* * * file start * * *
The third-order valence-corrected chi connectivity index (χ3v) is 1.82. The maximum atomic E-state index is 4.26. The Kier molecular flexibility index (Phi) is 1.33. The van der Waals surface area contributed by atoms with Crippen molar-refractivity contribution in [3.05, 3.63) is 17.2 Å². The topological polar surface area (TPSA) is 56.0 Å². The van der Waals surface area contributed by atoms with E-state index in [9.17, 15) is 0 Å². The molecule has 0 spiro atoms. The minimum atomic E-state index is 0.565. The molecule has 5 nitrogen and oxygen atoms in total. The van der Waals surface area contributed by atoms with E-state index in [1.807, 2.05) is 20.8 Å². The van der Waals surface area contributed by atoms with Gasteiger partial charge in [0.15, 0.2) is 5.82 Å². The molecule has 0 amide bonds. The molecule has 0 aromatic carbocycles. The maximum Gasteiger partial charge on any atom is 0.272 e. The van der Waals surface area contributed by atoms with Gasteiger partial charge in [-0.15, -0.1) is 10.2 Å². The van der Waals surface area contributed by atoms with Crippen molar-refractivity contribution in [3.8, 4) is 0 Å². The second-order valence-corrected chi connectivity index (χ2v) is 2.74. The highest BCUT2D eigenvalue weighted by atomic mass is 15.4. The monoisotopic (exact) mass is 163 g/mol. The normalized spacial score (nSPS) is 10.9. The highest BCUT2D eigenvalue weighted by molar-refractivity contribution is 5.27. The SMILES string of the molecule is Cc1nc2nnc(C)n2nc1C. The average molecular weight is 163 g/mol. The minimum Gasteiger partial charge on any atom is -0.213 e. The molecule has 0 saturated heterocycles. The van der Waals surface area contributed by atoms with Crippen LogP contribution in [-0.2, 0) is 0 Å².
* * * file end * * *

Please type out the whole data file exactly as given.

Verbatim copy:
The third-order valence-corrected chi connectivity index (χ3v) is 1.82. The maximum atomic E-state index is 4.26. The Kier molecular flexibility index (Phi) is 1.33. The van der Waals surface area contributed by atoms with Crippen molar-refractivity contribution in [3.05, 3.63) is 17.2 Å². The topological polar surface area (TPSA) is 56.0 Å². The van der Waals surface area contributed by atoms with E-state index in [9.17, 15) is 0 Å². The molecule has 0 spiro atoms. The minimum atomic E-state index is 0.565. The molecule has 5 nitrogen and oxygen atoms in total. The van der Waals surface area contributed by atoms with E-state index in [1.807, 2.05) is 20.8 Å². The van der Waals surface area contributed by atoms with Gasteiger partial charge in [0.15, 0.2) is 5.82 Å². The molecule has 0 amide bonds. The molecule has 0 aromatic carbocycles. The maximum Gasteiger partial charge on any atom is 0.272 e. The van der Waals surface area contributed by atoms with Gasteiger partial charge in [-0.15, -0.1) is 10.2 Å². The van der Waals surface area contributed by atoms with Crippen molar-refractivity contribution in [3.8, 4) is 0 Å². The second-order valence-corrected chi connectivity index (χ2v) is 2.74. The highest BCUT2D eigenvalue weighted by atomic mass is 15.4. The monoisotopic (exact) mass is 163 g/mol. The normalized spacial score (nSPS) is 10.9. The highest BCUT2D eigenvalue weighted by molar-refractivity contribution is 5.27. The SMILES string of the molecule is Cc1nc2nnc(C)n2nc1C. The average molecular weight is 163 g/mol. The minimum Gasteiger partial charge on any atom is -0.213 e. The molecule has 0 saturated heterocycles. The van der Waals surface area contributed by atoms with Crippen LogP contribution in [-0.2, 0) is 0 Å².